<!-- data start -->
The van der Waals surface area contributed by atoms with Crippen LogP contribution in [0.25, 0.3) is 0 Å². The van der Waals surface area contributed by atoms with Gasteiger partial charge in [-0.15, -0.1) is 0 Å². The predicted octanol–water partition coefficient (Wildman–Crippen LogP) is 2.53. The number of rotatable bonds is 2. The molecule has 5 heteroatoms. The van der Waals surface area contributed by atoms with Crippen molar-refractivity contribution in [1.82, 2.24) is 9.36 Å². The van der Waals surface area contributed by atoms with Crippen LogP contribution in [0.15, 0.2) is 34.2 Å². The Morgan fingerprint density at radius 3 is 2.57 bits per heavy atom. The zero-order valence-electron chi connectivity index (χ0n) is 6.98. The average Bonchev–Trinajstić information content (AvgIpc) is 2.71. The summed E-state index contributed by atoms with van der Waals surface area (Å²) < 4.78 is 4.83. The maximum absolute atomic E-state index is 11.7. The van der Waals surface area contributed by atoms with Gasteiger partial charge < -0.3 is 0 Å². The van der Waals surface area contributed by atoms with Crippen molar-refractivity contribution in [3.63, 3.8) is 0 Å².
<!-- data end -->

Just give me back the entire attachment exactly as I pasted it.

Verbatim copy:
The van der Waals surface area contributed by atoms with Crippen LogP contribution in [0.25, 0.3) is 0 Å². The van der Waals surface area contributed by atoms with Gasteiger partial charge in [-0.15, -0.1) is 0 Å². The predicted octanol–water partition coefficient (Wildman–Crippen LogP) is 2.53. The number of rotatable bonds is 2. The molecule has 5 heteroatoms. The van der Waals surface area contributed by atoms with Crippen molar-refractivity contribution in [1.82, 2.24) is 9.36 Å². The van der Waals surface area contributed by atoms with Crippen LogP contribution in [0.15, 0.2) is 34.2 Å². The Morgan fingerprint density at radius 3 is 2.57 bits per heavy atom. The zero-order valence-electron chi connectivity index (χ0n) is 6.98. The average Bonchev–Trinajstić information content (AvgIpc) is 2.71. The summed E-state index contributed by atoms with van der Waals surface area (Å²) < 4.78 is 4.83. The maximum absolute atomic E-state index is 11.7. The van der Waals surface area contributed by atoms with Gasteiger partial charge < -0.3 is 0 Å². The van der Waals surface area contributed by atoms with Crippen molar-refractivity contribution in [3.63, 3.8) is 0 Å².